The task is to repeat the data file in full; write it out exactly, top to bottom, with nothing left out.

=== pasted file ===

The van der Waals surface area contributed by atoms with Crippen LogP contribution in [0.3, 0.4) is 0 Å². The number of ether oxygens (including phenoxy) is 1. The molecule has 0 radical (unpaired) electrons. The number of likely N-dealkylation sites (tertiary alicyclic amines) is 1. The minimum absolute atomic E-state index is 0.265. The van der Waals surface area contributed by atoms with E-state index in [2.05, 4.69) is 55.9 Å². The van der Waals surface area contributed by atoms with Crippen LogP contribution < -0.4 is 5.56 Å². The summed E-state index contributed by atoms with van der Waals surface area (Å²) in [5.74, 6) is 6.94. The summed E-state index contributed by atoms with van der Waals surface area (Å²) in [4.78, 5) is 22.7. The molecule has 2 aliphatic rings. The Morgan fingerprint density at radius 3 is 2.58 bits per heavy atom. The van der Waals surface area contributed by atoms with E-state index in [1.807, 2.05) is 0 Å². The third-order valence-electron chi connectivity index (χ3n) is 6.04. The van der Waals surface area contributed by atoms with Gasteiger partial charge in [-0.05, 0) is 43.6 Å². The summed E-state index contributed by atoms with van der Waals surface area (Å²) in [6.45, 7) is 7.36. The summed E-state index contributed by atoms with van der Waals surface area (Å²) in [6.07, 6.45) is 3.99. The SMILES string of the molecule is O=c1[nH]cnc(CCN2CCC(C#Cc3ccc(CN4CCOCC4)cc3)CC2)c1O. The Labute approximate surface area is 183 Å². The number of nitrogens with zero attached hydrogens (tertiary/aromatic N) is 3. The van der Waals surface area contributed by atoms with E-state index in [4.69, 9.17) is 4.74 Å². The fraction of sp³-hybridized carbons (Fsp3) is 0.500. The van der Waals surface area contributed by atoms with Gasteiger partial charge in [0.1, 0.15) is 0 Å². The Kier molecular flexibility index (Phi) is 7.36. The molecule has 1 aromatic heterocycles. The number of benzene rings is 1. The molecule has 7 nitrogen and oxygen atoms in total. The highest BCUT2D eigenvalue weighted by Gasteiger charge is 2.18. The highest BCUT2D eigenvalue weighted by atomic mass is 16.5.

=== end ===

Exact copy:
The van der Waals surface area contributed by atoms with Crippen LogP contribution in [0.3, 0.4) is 0 Å². The number of ether oxygens (including phenoxy) is 1. The molecule has 0 radical (unpaired) electrons. The number of likely N-dealkylation sites (tertiary alicyclic amines) is 1. The minimum absolute atomic E-state index is 0.265. The van der Waals surface area contributed by atoms with E-state index in [2.05, 4.69) is 55.9 Å². The van der Waals surface area contributed by atoms with Crippen LogP contribution < -0.4 is 5.56 Å². The summed E-state index contributed by atoms with van der Waals surface area (Å²) in [5.74, 6) is 6.94. The summed E-state index contributed by atoms with van der Waals surface area (Å²) in [4.78, 5) is 22.7. The molecule has 2 aliphatic rings. The Morgan fingerprint density at radius 3 is 2.58 bits per heavy atom. The van der Waals surface area contributed by atoms with E-state index in [1.807, 2.05) is 0 Å². The third-order valence-electron chi connectivity index (χ3n) is 6.04. The van der Waals surface area contributed by atoms with Gasteiger partial charge in [-0.05, 0) is 43.6 Å². The summed E-state index contributed by atoms with van der Waals surface area (Å²) in [6.45, 7) is 7.36. The summed E-state index contributed by atoms with van der Waals surface area (Å²) in [6.07, 6.45) is 3.99. The SMILES string of the molecule is O=c1[nH]cnc(CCN2CCC(C#Cc3ccc(CN4CCOCC4)cc3)CC2)c1O. The Labute approximate surface area is 183 Å². The number of nitrogens with zero attached hydrogens (tertiary/aromatic N) is 3. The van der Waals surface area contributed by atoms with E-state index in [4.69, 9.17) is 4.74 Å². The fraction of sp³-hybridized carbons (Fsp3) is 0.500. The van der Waals surface area contributed by atoms with Gasteiger partial charge in [0.1, 0.15) is 0 Å². The Kier molecular flexibility index (Phi) is 7.36. The molecule has 1 aromatic heterocycles. The number of benzene rings is 1. The molecule has 7 nitrogen and oxygen atoms in total. The highest BCUT2D eigenvalue weighted by Gasteiger charge is 2.18. The highest BCUT2D eigenvalue weighted by atomic mass is 16.5.